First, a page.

IT can be hard to keep up with an ever-changing world - especially for decades on end.
We bear with some breakthroughs and changes, especially if they have serious repercussions on our lives or if they take little effort to absorb.
But year after year of being taken out of your comfort zone can be wearing and sometimes rather depressing, especially to the less adaptable among us (of which there are many).
I, for instance, object to being told by shops that don’t sell personal CD players anymore that I should spend a fortune replacing my entire disc collection (25 years in accumulation) with downloads when there’s nothing wrong with what I’ve got already.
Some folk might read this and scowl at my antediluvian obstinacy. With other, perhaps older, readers it might chime.
It is quite normal to succumb to “adaptation fatigue:” that point when you say “oh blow it, I can’t be bothered to keep up anymore.”
You might stop trying to wear trendy clothes, or decide that maybe that 1970s/’80s/’90s decor in your house might just see you out (even though you could live for another 30 years!)
Gadgetry, though, is far and away the hardest to stay abreast of, not least because of the cost but also because it often requires you to pick up new technical skills.
Many are the chaps who used to like tinkering under the car bonnet but now rarely venture there because instead of polishing spark plugs, they are faced with microchips.
Folk who pre-date school IT lessons have found themselves disadvantaged over younger ones for whom all new technology appears ridiculously easy to master.
Some older people see this as a challenge and our silver surfers are a credit to themselves.
Others have asked “why on earth should I?” on the grounds of cost, complexity and apparent lack of necessity, but then found themselves increasingly marginalised, much to their annoyance.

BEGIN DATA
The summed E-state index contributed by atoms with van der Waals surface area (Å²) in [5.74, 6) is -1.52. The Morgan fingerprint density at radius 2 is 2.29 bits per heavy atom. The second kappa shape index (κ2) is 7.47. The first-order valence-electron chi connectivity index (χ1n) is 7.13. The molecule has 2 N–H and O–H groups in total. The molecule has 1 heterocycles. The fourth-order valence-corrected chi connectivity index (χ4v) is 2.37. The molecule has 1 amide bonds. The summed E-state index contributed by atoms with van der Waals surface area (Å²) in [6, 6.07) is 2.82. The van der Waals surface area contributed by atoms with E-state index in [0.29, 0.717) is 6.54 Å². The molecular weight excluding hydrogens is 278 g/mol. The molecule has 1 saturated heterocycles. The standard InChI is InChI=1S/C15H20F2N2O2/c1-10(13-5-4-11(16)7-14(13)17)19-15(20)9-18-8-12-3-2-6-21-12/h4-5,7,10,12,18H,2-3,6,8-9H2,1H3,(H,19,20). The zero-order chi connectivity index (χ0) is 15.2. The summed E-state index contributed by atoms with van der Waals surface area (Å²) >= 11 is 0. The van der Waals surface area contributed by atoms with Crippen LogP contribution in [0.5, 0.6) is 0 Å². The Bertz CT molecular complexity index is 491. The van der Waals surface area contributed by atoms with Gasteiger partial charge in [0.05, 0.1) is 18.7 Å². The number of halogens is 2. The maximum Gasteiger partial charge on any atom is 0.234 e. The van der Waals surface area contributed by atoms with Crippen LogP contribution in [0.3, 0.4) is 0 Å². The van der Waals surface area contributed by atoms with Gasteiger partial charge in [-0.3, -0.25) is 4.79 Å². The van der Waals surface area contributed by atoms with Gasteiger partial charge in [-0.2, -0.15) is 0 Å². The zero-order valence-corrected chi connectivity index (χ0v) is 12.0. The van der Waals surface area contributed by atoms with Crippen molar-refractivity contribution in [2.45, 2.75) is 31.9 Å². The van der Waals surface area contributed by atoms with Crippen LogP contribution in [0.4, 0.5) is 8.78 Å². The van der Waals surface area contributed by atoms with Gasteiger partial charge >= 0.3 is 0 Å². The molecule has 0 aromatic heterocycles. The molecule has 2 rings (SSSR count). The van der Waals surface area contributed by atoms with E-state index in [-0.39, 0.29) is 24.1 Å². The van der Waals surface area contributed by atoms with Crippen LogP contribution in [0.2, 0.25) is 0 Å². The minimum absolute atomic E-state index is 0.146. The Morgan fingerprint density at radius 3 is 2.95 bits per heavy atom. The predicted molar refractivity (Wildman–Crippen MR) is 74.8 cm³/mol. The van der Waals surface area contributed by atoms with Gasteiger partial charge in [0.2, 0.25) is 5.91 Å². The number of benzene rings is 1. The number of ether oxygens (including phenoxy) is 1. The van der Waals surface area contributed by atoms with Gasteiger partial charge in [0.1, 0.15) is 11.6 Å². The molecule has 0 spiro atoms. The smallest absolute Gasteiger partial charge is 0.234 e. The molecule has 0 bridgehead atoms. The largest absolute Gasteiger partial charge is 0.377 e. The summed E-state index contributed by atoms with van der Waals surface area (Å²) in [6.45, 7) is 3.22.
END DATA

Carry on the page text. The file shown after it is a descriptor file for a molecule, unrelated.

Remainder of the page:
Take residents in Standish who are demanding that Wigan Council returns to placing hard copies of planning applications in the library.
As a cost-saving measure, the authority took the decision a while ago only to publish such documents online.
There is no excuse not to be able to read them still because everyone has free access to computers at libraries.
But some residents, particularly older ones, find it a real pain to view them on a computer.
Some gladly admit to not knowing where the “on” button is, but others who have made an effort to stay in touch with technological advances, say it is still an inferior means of perusing the papers.
Not only does a document take an age to download, but it is also harder to flick to salient parts as you would if thumbing through paper pages.
I can sympathise here. If I really want to immerse myself in a detailed report, I am much happier if I can print it off. I’m told it’s not just me who thinks you can better take something in when it is on paper in front of you rather than on a screen. Silly, I know, but there you are.
There are printing facilities in libraries but at 10p a sheet, it soon mounts up if you want to run off a whole sheaf .
Some of you may think that it’s just hard luck for those who couldn’t be bothered to keep up and we shouldn’t pander to luddites. But it should also be remembered that a disproportionate number of older people are among our most politically active citizens while having less in their pockets to keep up with state-of-the-art wizardry.
They are also growing in number and should be ignored at our peril!
Surely it isn’t too much for the council to print off, for library use, a few extra copies of documents that are already handed out in paper form at planning meetings, just so that other interested parties aren’t disenfranchised?